The Succulent Wife’s note: We are always wary of the latest diet fad and never pay much attention, but friends and family members seem to be raving about this particular diet. Really. Firsthand accounts. So we decided to take a closer – and scientific – look by asking our very own Dr. T to weigh on the merit of Dukan’s approach. Seems valid but, of course, decide for yourself.
By Mrs/Dr. T, Snarky PhD Scientist and Guest Contributor
What do Kate Middleton’s middle, Pippa’s rear, and J Lo’s stems have in common? Purportedly, The Dukan Diet.
If you haven’t heard of The Dukan Diet, perhaps you’re familiar with its other names: The Atkins Diet or The South Beach Diet. Sure, the book jacket is different and the “allowable food lists” vary slightly between the three diets, but strip away these nuances, and what you have is essentially another low carbohydrate, high protein diet. So if it’s just a reincarnation of its predecessors, why is it one of the most popular diets in France and quickly gaining popularity around the world? It’s simply science…these diets work.
There have been dozens and dozens of research trials conducted on low carbohydrate, high protein diets. In studies where participants are compliant with the diet (and this is key), there is greater weight loss and the weight is lost more quickly on a low carbohydrate, high protein diet. Why? According to The Dukan Diet, the diet works because the body has to burn energy to digest and metabolize protein. Dr. Dukan writes, “after eating 1,500 calories worth of proteins…only 1,050 calories remain after digestion” (pg. 28).
While this is true to some extent, tests have shown that it’s more like 70 calories a day that are burned up by eating a higher protein diet. And it’s not because it takes that much more energy to digest and metabolize protein…our bodies are highly efficient at converting food into energy. But rather, high amounts of dietary protein (and estimates are ~20 grams of protein per meal) stimulates synthesis of proteins within the body, which takes energy. While 70 calories may seem small, it does add up over time giving higher protein diets a metabolic advantage over other diets.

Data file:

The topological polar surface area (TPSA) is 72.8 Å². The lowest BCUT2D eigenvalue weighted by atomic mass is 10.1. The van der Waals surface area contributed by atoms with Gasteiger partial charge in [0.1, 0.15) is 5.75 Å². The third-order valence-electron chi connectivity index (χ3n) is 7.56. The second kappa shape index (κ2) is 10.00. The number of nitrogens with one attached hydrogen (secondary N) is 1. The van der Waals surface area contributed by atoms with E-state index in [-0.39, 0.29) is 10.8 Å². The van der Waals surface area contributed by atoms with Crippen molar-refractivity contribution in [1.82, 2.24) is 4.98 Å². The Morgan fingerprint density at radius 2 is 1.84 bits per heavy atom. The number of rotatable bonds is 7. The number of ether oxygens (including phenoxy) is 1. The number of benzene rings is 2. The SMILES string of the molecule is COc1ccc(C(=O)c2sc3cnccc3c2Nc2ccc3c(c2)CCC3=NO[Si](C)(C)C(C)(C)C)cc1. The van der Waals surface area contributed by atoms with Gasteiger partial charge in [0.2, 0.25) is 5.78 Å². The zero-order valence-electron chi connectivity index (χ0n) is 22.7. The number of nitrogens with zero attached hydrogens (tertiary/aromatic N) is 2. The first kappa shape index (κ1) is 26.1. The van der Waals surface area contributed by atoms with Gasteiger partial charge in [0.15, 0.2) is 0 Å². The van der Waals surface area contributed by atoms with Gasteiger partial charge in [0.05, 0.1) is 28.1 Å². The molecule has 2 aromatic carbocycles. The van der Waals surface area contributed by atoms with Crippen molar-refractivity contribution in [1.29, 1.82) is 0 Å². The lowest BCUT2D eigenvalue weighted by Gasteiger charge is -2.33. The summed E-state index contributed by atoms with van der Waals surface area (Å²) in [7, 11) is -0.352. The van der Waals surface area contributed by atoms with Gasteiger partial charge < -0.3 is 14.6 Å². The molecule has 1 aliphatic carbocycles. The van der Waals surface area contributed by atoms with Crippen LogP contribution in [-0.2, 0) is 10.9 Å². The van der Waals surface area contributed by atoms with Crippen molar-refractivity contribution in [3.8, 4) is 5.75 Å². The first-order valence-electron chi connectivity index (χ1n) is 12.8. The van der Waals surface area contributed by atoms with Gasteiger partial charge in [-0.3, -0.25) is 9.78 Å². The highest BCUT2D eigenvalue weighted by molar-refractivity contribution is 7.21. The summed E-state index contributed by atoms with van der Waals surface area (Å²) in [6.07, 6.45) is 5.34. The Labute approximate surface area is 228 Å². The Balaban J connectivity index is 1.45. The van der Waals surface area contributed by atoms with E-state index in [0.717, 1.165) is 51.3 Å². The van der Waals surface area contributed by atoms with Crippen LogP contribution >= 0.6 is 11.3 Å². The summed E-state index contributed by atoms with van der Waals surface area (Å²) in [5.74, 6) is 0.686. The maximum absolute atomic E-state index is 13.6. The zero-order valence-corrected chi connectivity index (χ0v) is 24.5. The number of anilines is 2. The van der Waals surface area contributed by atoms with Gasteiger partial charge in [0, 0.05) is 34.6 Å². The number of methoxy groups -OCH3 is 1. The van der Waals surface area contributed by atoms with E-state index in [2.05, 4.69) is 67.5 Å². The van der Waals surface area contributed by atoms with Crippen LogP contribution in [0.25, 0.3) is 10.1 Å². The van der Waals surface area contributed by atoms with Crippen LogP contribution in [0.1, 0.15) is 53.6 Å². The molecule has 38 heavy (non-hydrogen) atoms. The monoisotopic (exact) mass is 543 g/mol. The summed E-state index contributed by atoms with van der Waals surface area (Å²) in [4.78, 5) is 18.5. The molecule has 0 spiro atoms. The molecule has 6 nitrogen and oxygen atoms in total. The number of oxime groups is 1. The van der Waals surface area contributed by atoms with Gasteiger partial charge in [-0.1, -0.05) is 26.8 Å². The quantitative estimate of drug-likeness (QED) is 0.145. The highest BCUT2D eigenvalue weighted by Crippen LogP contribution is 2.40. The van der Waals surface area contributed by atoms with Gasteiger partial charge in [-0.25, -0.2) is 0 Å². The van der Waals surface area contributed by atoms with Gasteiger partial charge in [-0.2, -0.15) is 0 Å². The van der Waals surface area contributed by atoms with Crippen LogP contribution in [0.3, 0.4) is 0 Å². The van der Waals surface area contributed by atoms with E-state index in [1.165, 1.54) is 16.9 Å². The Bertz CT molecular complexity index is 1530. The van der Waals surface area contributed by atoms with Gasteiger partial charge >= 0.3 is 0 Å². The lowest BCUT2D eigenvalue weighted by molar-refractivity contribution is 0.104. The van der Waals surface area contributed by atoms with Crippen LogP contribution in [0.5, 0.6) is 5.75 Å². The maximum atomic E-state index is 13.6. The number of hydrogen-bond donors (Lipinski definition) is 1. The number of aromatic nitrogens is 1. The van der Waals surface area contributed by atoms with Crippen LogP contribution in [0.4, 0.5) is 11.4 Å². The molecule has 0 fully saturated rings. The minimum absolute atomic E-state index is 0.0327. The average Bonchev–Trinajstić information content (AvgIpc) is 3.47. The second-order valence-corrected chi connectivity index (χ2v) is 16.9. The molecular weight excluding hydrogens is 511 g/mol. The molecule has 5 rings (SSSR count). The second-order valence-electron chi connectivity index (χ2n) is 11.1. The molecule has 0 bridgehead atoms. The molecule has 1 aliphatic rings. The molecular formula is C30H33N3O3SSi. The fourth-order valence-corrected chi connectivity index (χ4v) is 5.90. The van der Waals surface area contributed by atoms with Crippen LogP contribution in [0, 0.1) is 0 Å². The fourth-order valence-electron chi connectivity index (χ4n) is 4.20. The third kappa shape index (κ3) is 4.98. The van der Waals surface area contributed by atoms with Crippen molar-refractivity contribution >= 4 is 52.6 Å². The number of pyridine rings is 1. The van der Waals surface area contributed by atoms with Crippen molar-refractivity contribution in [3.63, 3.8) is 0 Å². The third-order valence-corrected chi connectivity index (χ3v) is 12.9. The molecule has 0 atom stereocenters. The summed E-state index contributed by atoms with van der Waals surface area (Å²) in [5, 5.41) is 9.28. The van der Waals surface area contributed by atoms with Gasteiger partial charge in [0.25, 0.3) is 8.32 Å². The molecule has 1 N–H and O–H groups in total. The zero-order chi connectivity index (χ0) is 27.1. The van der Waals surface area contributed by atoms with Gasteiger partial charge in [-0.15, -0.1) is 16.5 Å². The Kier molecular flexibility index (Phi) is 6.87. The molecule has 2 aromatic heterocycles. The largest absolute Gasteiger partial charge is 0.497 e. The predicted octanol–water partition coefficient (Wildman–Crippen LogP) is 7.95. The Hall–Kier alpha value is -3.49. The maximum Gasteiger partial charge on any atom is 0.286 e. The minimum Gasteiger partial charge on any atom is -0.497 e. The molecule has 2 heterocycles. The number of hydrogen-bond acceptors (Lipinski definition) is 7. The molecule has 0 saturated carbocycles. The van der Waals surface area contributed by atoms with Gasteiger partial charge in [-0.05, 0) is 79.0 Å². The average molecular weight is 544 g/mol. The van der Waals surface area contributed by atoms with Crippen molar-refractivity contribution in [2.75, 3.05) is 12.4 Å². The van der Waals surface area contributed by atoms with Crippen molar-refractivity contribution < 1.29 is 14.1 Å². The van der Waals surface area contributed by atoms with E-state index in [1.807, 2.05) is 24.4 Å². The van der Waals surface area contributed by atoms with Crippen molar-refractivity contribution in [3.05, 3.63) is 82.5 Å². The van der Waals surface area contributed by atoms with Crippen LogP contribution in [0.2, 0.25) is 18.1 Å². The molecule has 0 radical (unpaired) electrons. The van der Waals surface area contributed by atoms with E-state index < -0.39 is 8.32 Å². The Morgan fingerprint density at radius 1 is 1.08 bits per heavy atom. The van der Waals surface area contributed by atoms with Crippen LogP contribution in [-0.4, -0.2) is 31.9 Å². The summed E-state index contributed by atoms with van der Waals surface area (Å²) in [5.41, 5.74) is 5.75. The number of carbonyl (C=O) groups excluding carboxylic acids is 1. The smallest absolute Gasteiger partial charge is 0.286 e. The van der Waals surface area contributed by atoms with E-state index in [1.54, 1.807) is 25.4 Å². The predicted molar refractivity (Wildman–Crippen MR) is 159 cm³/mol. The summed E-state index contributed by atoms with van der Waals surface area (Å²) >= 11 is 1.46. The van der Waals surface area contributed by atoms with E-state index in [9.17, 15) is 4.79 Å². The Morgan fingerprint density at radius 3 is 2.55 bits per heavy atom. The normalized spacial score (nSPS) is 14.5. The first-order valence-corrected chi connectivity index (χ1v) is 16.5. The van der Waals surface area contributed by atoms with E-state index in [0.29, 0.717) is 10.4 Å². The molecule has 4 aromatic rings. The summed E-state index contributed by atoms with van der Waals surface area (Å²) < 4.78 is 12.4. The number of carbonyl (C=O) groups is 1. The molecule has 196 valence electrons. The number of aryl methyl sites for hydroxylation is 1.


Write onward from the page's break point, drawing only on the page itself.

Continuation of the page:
Protein is also more satiating than carbohydrate or fat. In studies where participants are given different foods and asked to eat until full, they consume fewer calories when munching on protein-containing foods. It’s not exactly clear why, but most experts think that the building blocks of protein (also known as amino acids) trigger hormones in the body that tell the brain it’s full.
There is another big and underappreciated reason why high protein, low carbohydrate diets work: food group restriction. Chips, crackers, candy, soda, alcoholic beverages…these food groups go hand in hand with mindless munching. High protein foods, generally speaking, do not. Have you ever sat on the couch and inhaled a carton of hard boiled eggs? Take all of these easy-to-grab, cheap, carbohydrate foods out of your life and calorie management gets a little easier. Coupled with the greater satiety benefit of protein and the “70 calorie advantage”, chances are the pounds will peel off a lot easier than with other diets.
Will a low carbohydrate, high protein diet work for everyone? A resounding NO! In fact, if you look at all the research studies, you see that there are always certain individuals that GAIN weight on these diets. Differences between people in metabolism, taste preferences, hormones that control appetite, and lifestyle choices can influence how many pounds are lost or gained on any the diet. Individual differences also explain the appearance of side effects (e.g., constipation is the big one) in some people, but not others on a low carbohydrate, high protein diet. One day, it may be possible to take a quick blood test to find our ideal diet for weight loss based on our body chemistry. Until then, the best we can do is a little trial and error. If you’re still on that quest, The Dukan Diet is a good one to try. Viva la Protein!
Mrs/Dr. T would like to remind everyone to stay healthy by having regular check-ups with a healthcare professional and enjoying an active lifestyle.